Greenhouse reduction study presented to council


Photo: Director of Infrastructure and Capital Works, Victor Shopland, presents the study to City Council on Monday evening – Christine Rumleskie/Energeticcity.ca

 

By Christine Rumleskie

 

 

Fort St. John City Council is learning what it will take for the City to become carbon neutral by 2012.

Director of Infrastructure and Capital Works Victor Shopland presented a Corporate Greenhouse Gas (GHG) Emissions and Energy Study to City Council on Monday evening.

The purpose of the study was to determine the amount of GHG emissions the City emits in a year. The findings indicate that in 2008, City Hall alone emitted around 200 tonnes of GHG. Community Recreation facilities emitted around 650 tonnes of CO2, and that’s not including the Enerplex.

Traffic signals and lighting were the lowest emitters, pumping around 25 tonnes into the atmosphere in 2008.

There are two main reasons why the city wants to reduce its carbon footprint.

Last year, the Province introduced Bill 27, which requires all municipalities to report their greenhouse gas reduction targets, policies and actions, as part of the Official Community Plan by May 31st 2010.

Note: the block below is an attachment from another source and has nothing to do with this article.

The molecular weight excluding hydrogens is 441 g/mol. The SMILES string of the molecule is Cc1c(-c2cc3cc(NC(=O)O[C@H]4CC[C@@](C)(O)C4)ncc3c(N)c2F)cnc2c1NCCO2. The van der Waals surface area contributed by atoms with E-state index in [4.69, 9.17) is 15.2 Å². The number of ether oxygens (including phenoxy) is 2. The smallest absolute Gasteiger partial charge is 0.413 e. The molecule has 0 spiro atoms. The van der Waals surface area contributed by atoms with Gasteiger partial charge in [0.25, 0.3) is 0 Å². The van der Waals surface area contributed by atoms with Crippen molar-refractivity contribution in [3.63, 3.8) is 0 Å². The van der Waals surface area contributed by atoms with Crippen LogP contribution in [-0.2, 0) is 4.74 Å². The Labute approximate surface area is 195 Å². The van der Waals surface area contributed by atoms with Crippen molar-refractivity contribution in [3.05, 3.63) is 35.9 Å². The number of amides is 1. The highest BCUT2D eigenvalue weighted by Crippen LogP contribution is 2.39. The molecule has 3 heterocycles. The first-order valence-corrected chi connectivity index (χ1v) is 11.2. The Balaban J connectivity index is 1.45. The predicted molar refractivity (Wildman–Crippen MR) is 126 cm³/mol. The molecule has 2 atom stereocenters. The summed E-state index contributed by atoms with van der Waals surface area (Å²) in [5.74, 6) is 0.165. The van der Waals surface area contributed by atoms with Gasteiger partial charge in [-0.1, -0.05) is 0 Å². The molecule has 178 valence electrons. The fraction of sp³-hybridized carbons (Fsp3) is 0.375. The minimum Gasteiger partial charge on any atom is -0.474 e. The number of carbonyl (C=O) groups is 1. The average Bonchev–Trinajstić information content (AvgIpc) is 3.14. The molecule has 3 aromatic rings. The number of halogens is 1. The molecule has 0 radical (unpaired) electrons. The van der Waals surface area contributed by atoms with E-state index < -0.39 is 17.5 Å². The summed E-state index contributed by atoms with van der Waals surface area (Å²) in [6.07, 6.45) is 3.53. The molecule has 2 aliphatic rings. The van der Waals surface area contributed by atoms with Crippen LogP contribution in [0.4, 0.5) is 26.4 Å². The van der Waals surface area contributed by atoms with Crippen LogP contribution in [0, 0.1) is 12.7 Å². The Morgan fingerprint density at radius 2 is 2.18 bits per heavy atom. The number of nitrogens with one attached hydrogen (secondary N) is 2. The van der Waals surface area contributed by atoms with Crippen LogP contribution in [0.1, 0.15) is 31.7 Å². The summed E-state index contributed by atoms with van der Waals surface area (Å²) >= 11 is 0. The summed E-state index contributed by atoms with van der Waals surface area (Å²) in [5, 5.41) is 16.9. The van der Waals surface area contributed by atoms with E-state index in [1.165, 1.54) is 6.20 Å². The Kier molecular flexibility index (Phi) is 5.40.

And, the City is one of 175 municipalities that have voluntarily signed on to the Climate Action Charter, putting more pressure on the city to reduce its GHG emissions.

There are a couple of ways to become carbon neutral, including cutting down on emissions and paying for carbon reduction initiatives, like tree planting.

If the City wanted to offset its current emissions, it would cost around $52,000 per year.

That money would go into the Pacific Carbon Trust, and in theory, return to the Peace Region in the form of tree seedlings or other offset initiatives.

However, the Peace River Regional District is looking into establishing a local Carbon Trust that would ensure all funds paid by Peace River municipalities would stay in the northeast.

The city hasn’t decided yet if it will pay into the carbon tax program, but it has taken a number of steps to reduce its carbon footprint.

Among numerous studies, the city has established a Community Energy and Emissions Plan, a Corporate Anti-idling initiative, and a LEED Certification Policy on the construction of municipal buildings.